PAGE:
Los Angeles – Before the Mayor’s Office renewed their focus on small business needs through the Small Business Initiative in October 2010, business owners like Curtis Fralin of the iconic Maverick Flats, wanted direct assistance when doing work in the City of Los Angeles. Earlier this month, Mayor Antonio Villaraigosa, joined by First Deputy Mayor Austin Beutner, signed an Executive Directive to enact the Business Inclusion Program, making it easier to do business in and with the City. The Program also prioritizes assisting minority owned businesses.
“As a result of the Directive, for the first time I am setting explicit City contracting goals (25% of total contracts allocated for small businesses) that will help increase the amount of minority businesses that contract with the City,” said the Mayor. “Leveling the playing field for businesses in LA has been a top priority of mine.”
According to the Mayor’s office, the City has more small businesses than any other city nationwide, around 325,000. Of that number, the majority are minority owned. However, while data is inconsistent, approximately only 7% of city contracts go to minority businesses. The City aims to increase this number by establishing goals, changing policies, monitoring progress and holding General Managers accountable for their results.
Beutner, who led the effort to implement the small business inclusion and heads the Mayor’s Office of Economic and Business Policy, plans to communicate the changes directly with constituents. “Meeting with business owners is important. It is our job to listen to them so we can respond to their needs,” said Beutner who delivered the keynote address at the Greater Los Angeles African American Chamber of Commerce (GLAAACC) Annual Kick-off Breakfast. He will also attend the formal opening of Maverick Flats on February 3.
The Mayor’s Office of Economic and Business Policy also assembled a 25 person Advisory Committee of small business owners. This diverse committee is comprised of five African Americans, four Asian Americans, three Latinos, seven women, and 1 veteran. The committee focuses on prioritizing issues integral to the small business community and assisted in the development of the small business progam.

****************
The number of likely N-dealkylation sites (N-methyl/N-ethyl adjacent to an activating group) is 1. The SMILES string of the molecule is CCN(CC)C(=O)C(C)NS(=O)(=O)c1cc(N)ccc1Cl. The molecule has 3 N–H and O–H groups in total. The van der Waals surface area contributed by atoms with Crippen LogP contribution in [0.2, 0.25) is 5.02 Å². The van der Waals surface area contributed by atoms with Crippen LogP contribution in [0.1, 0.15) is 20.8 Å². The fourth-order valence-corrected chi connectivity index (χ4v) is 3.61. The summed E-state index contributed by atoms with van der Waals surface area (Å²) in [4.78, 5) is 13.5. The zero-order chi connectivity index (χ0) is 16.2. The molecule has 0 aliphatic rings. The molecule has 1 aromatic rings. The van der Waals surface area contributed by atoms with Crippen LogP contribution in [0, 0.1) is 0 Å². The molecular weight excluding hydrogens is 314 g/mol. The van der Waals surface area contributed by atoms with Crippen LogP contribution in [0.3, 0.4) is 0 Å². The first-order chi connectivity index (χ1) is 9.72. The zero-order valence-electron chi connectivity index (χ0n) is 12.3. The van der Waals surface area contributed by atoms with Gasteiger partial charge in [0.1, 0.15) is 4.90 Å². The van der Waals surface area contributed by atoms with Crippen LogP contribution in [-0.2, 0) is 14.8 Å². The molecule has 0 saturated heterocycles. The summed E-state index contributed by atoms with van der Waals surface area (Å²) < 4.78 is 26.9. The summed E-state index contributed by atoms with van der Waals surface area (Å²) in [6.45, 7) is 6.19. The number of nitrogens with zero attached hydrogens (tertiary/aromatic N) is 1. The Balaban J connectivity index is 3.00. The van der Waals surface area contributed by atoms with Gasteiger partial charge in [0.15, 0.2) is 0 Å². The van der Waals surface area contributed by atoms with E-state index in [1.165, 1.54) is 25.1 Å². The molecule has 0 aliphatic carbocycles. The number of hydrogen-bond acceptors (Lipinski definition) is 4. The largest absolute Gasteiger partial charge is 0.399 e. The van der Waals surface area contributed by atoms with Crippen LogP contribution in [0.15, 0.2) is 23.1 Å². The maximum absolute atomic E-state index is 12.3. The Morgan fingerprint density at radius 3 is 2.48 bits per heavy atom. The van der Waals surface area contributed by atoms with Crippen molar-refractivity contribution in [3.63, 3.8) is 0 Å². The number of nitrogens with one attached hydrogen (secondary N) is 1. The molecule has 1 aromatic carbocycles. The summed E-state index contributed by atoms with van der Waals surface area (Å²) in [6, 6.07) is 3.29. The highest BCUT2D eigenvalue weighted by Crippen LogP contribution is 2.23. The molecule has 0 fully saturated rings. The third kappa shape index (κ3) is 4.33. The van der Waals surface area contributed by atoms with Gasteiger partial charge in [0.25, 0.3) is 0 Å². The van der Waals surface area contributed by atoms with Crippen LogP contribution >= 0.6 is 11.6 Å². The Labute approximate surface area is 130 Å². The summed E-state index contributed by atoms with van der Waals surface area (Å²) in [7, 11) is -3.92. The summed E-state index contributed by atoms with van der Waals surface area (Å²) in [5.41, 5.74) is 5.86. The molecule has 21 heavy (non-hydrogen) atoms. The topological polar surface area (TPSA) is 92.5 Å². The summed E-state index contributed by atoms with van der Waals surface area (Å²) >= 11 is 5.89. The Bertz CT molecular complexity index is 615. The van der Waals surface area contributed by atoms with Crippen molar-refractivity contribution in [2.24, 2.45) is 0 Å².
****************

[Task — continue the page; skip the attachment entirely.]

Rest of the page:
The story of Maverick Flats is a prime example of how the City’s efforts are helping minority businesses thrive in the City. Fralin purchased the property five years ago, but had difficulties navigating the City’s permitting process, which almost prevented it from opening. It was not until the City’s Minority Business Opportunity Center (MBOC) reached out directly, when he started making progress and was finally able to reopen the Leimert Park landmark a few weeks ago. By streamlining and simplifying city services, Maverick Flats was able to open in a short amount time.
“It is safe to say that without the help of the City, Maverick Flats would not be open for business today,” said Curtis Fralin. “They listened to my problems and responded by appointing a dedicated case manager to assist me in navigating the City’s processes. The MBOC case manager worked with DWP to get a much needed water line installed and helped secure $405,000 from the Valley Economic Development Corporation and with the assistance of Councilman Parks they secured an additional $605,000 from Community Development Department for final renovation for a total of over $1 million!”